Check out some other cool american geography quizzes I made!
(but, all that being said, as mentioned, they often *are* considered to be the same urban area)
What the average comment on this quiz looks like
You (falsely) list Kansas City as being in Kansas. There is Kansas City, Kansas, which hast roughly 150.000 inhabitants, but you are referring to Kansas City, Missouri with about 450.000 people living there.
Those are two distinct cities righ next to each other with identical names ;).
US city incorporation isn't stupid, it's pragmatic. (And weird.)
There's no such thing as an American definition. Texas defines its cities differently than Ohio, and that definition is shaped by state governance laws, geography, and how easy it was to get around at the time that the place was incorporated. That's the very definition of pragmatic- the definitions are reasonable for the people who define it. If you don't like it, take the metro areas quiz. Especially since that concept is so incredibly well defined...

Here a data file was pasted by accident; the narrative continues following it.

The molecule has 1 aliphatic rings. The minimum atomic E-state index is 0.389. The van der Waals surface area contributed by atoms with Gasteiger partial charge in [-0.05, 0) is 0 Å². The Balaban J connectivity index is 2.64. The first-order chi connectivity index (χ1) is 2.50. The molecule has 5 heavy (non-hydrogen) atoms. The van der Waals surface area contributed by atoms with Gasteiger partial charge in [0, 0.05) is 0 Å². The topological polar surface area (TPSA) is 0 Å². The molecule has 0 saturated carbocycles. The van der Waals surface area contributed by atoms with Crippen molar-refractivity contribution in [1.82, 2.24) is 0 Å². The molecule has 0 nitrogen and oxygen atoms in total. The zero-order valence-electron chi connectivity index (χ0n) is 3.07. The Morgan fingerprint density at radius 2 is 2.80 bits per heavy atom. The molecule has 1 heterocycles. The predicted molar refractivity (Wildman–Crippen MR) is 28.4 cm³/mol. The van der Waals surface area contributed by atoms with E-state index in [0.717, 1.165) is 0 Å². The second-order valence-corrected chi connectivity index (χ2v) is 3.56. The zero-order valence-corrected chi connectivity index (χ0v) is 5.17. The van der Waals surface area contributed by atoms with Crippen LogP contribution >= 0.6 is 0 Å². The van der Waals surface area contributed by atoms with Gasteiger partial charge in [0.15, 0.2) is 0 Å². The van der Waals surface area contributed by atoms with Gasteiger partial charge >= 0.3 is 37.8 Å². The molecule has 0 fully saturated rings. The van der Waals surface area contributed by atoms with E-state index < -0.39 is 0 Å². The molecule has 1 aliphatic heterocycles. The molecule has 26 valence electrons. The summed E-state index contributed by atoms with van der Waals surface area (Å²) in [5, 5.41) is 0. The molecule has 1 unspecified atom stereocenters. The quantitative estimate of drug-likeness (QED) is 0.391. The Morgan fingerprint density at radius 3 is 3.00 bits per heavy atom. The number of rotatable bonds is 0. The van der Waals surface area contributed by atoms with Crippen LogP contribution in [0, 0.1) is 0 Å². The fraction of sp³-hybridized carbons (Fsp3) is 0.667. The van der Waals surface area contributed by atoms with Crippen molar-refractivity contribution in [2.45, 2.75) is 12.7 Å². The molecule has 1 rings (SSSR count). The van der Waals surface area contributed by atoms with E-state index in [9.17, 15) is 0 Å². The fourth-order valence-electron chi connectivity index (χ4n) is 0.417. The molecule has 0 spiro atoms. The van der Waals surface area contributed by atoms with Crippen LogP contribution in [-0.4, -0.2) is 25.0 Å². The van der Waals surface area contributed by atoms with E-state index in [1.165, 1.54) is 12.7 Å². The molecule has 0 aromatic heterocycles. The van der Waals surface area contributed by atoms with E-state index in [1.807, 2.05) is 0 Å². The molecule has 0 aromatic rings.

"This is based on city proper population. For metro areas, check out this quiz
2017 estimates. Puerto Rico not included"
"Puerto Rico not included"
San Jose is on there...
Years of consistently missing Omaha and Wichita have trained me to type those in first, though.
Cities have a much higher ranking than their national reputation would suggest:
2.) San Jose
3.) El Paso
5.) Fort Worth
Cities with a much lower ranking than their national reputation would suggest (this one relies more on metro area)
Cities that surprisingly don't make the list (likely would it used metro area definition)
1.) Saint Louis
2.) New Orleans
6.) Salt Lake
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